Sony’s smartphone problem: Software!
Sony just bought its partner Ericsson out of their struggling mobile phone venture, Sony Ericsson. Now Sony is apparently going to try to become a big player in the smartphone business.
Ignoring how late this move is, here’s the bigger problem: Today’s smartphone industry is less about hardware and more about software, platforms, and services. But I can’t think of a single time that Sony has impressed me with anything software-related.
The Sony I know has always had the potential to make high-quality hardware, and to miniaturize things in an elegant way. The Sony MiniDisc player I had in the late 90s was a great little device. The Sony Ericsson phones I owned from 2002-2005 were some of the best around. Sony’s Vaio laptops have always seemed like nice hardware, relative to the Windows competition. And Sony’s cameras are fine. But that stuff is just one part of the gadget business now.
What is Sony possibly going to do with software that would give it a distinct advantage over the iPhone, other Android devices, or even Microsoft phones? Some sort of PSP integration might have seemed ground-breaking half a decade ago, but now Apple is the handheld gaming leader. Not much else about Sony is interesting or must-buy anymore. What, are they going to make a Blu-ray phone?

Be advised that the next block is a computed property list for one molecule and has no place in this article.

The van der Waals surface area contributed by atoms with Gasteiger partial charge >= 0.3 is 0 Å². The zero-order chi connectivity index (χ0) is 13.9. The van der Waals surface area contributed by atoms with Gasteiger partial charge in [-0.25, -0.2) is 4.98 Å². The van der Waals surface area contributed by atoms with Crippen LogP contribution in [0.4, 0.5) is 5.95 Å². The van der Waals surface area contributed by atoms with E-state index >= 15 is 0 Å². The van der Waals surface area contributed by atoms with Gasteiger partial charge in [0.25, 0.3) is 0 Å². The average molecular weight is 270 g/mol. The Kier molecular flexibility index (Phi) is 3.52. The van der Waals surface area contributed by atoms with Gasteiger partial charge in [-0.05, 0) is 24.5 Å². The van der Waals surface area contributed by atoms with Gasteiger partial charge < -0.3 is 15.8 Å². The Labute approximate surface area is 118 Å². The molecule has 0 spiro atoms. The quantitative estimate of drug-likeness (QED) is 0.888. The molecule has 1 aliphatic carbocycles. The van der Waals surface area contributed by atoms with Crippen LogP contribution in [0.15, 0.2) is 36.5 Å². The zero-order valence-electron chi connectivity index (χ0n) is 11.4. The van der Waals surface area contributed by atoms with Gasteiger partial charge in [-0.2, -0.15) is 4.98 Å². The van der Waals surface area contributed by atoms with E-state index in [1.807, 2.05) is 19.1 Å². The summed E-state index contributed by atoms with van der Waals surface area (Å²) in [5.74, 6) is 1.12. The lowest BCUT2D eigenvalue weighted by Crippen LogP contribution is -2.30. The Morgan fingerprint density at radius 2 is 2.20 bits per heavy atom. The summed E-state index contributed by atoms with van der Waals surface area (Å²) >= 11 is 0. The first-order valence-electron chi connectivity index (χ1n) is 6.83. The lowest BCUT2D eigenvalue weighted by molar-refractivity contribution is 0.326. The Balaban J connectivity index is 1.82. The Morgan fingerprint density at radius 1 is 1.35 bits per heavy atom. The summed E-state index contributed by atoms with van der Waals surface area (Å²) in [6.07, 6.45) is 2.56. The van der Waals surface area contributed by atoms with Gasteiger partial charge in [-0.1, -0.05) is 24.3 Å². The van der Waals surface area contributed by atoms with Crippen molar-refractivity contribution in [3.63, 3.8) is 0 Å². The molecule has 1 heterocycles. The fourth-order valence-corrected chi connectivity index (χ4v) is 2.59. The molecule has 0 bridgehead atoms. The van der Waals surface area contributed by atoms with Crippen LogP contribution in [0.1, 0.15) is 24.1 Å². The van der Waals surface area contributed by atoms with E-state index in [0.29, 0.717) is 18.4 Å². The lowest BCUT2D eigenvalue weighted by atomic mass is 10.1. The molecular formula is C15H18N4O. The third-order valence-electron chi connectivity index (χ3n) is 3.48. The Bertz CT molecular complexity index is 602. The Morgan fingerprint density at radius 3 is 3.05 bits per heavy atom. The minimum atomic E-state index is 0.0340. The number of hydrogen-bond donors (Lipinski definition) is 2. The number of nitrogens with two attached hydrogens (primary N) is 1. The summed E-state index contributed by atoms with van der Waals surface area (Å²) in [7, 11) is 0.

There is still an opportunity, I suppose, to become one of the better, high-end Android phone makers, and to do something with the PSP brand. That doesn’t excite me, but perhaps that’s where to start. It’s just hard to see Sony becoming a leader or building a great business here.
Check out my new site: The New Consumer, a publication about how and why people spend their time and money.